I tried to commit suicide when I was 15 by taking an overdose. Had stomach pumped,etc etc.
When I got home from hospital,my mum screamed at me that I was an attention seeking whore.
It is hard to deal with,that they have lost nothing. I just want to get past these horrible flashbacks and memories.
Your Dad is a tosspot of the highest order,and I'm sorry for your pain pet,I truly am.
I'm amazed at how many people (use that term loosely) are getting away with so much abuse.

Serioussteve Tue 17-Nov-15 18:44:06


I posted here recently.

Can I find out if social services have anything on record from my childhood?
Likewise, schools? Health authority?

So hard trying to formulate everything in my head, it's baffling me to think no professional agency picked up anything was wrong. My high school reports even state I "struggled to make friends", "had low self-esteem" and the like.

pocketsaviour Tue 17-Nov-15 20:57:32

Hello Steve,

You can do a right of subject access request to the Social Services dept in the area you lived while a child.

Do you remember any social services involvement at the time?

You can use the same law to request your school records and GP records (any health service should all end up in your GP records - however if you feel there might be other records with, for example, a hospital then you can also request records from them.)

More information here: Right of Subject Access

pocketsaviour Tue 17-Nov-15 20:58:29

Oprah that same information above might be helpful to you, too?

oprahfan Tue 17-Nov-15 21:32:16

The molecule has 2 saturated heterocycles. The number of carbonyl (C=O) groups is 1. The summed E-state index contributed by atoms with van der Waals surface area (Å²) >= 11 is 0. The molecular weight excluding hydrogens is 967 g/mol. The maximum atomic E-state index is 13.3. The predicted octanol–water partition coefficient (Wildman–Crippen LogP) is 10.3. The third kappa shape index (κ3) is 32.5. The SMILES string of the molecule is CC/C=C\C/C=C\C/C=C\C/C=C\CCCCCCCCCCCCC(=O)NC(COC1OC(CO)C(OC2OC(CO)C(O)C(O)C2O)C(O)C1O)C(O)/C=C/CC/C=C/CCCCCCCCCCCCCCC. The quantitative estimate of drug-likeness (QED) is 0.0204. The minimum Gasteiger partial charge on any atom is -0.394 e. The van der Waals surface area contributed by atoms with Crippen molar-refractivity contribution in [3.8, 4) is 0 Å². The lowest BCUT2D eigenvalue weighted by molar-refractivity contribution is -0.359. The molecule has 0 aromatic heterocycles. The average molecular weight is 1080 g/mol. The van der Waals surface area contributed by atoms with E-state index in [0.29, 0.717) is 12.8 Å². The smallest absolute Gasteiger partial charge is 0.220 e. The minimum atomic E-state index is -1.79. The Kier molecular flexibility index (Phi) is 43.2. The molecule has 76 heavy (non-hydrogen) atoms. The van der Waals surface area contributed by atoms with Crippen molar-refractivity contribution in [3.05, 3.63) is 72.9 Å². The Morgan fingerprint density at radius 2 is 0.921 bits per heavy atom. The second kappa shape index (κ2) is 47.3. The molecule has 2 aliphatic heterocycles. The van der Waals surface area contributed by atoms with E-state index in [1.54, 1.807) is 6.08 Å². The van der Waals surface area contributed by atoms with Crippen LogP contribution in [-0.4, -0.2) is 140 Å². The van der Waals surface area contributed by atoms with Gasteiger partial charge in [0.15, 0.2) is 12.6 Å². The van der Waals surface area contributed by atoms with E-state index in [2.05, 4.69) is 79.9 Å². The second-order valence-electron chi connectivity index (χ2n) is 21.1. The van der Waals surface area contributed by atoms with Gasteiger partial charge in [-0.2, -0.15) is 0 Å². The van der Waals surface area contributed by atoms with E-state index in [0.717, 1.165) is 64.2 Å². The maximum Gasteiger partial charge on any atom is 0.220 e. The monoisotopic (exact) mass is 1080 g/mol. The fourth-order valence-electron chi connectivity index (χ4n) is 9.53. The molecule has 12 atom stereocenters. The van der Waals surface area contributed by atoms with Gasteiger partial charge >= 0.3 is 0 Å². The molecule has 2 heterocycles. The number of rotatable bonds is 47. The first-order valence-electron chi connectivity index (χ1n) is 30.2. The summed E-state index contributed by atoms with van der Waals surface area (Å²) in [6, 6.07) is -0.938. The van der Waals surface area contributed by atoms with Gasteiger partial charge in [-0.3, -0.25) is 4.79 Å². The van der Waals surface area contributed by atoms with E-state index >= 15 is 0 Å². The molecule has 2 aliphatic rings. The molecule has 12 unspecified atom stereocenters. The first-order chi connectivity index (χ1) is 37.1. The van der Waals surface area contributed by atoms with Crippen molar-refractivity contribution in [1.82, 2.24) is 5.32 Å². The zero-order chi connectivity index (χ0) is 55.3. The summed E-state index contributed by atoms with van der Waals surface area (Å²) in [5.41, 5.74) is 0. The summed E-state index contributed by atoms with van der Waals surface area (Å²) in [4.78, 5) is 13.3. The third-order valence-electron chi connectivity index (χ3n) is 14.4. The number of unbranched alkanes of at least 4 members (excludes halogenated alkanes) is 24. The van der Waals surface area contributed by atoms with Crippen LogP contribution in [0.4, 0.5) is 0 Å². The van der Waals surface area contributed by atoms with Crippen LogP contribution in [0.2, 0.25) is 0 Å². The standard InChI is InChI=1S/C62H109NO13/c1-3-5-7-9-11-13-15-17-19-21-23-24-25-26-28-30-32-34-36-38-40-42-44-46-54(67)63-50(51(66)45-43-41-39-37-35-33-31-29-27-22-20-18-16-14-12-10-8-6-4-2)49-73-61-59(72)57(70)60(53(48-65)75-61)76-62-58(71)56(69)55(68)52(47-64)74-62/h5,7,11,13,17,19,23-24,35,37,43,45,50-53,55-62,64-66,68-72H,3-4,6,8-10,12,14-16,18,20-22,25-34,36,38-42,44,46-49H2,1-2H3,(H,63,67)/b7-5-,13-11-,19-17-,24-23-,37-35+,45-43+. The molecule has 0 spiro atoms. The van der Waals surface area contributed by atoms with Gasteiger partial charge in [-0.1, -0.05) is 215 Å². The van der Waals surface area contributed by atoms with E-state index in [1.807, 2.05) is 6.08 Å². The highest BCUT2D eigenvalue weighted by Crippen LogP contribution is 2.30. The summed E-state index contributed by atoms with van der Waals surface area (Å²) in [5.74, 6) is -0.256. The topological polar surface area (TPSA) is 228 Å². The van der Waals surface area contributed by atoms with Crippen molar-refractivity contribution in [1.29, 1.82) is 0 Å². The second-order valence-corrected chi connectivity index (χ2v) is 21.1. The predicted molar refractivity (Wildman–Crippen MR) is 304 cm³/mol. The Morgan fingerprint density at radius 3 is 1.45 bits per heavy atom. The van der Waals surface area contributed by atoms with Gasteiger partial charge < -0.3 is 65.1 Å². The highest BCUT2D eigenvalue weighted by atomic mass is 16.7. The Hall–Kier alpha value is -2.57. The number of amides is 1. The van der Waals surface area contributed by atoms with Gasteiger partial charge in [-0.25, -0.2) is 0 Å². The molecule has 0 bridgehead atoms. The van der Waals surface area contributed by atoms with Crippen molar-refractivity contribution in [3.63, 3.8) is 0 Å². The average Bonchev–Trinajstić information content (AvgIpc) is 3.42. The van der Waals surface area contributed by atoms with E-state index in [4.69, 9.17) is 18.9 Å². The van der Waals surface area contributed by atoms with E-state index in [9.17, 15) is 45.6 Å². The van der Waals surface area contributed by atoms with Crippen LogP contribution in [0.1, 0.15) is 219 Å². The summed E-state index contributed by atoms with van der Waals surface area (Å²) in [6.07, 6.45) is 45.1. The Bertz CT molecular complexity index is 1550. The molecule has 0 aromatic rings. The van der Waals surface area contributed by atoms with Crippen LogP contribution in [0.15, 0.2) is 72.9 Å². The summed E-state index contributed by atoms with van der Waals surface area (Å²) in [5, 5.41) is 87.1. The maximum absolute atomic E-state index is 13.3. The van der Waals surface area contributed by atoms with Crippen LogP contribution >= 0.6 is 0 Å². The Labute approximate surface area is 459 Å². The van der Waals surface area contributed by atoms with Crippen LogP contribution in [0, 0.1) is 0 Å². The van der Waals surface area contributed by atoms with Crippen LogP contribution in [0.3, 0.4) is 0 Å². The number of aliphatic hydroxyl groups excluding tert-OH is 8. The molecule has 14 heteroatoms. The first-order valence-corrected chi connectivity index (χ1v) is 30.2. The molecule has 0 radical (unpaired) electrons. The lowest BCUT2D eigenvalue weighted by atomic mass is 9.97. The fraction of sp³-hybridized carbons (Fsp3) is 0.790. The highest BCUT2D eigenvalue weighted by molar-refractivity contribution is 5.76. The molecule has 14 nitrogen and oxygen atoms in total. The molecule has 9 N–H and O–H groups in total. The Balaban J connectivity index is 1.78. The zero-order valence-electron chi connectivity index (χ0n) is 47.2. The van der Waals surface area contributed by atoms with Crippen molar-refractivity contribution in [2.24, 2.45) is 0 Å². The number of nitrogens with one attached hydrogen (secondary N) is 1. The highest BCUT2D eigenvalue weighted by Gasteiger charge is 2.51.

Thank you pocketsaviour
The interesting thing is......I know that I have many many pages in my medical files regarding my past,I have many copies too, it was upsetting to see my mother even lying to the medics,blaming me for her marriage problems,wanting me to be sectioned for being a psychopath,etc etc.
Interesting that I could look up the social work reports,police stuff was in late 70's,so don't think there would be anything kept from that time.
A GP surgery should quite happily let you see your medical file,but copies would incur a fee. I got to see mine with no difficulty.
Thank you x

Serioussteve Tue 17-Nov-15 21:46:27

Thanks so much pocket, very useful.

I remember seeing a woman when I was attending the start of high school, perhaps a child psychologist, but the memories are so fuzzy - my mind hiding these things from me I guess.

I don't know if any referrals were made, is it wrong for me to be livid if none were? In today's world, obsequiousness pervades throughout schools with the slant on safeguarding, but of course things were a lot more lax 25 years ago.

Will not hurt to make the requests though, that's for sure.

Have decided my reading for this week will be Toxic Parents, I feel somewhat bad however as I wasn't "abused", or "neglected". Not in the ways people perceive things when those two words are mentioned. Yet I feel so angry, ambivalent and frustrated!

Serioussteve Tue 17-Nov-15 21:46:54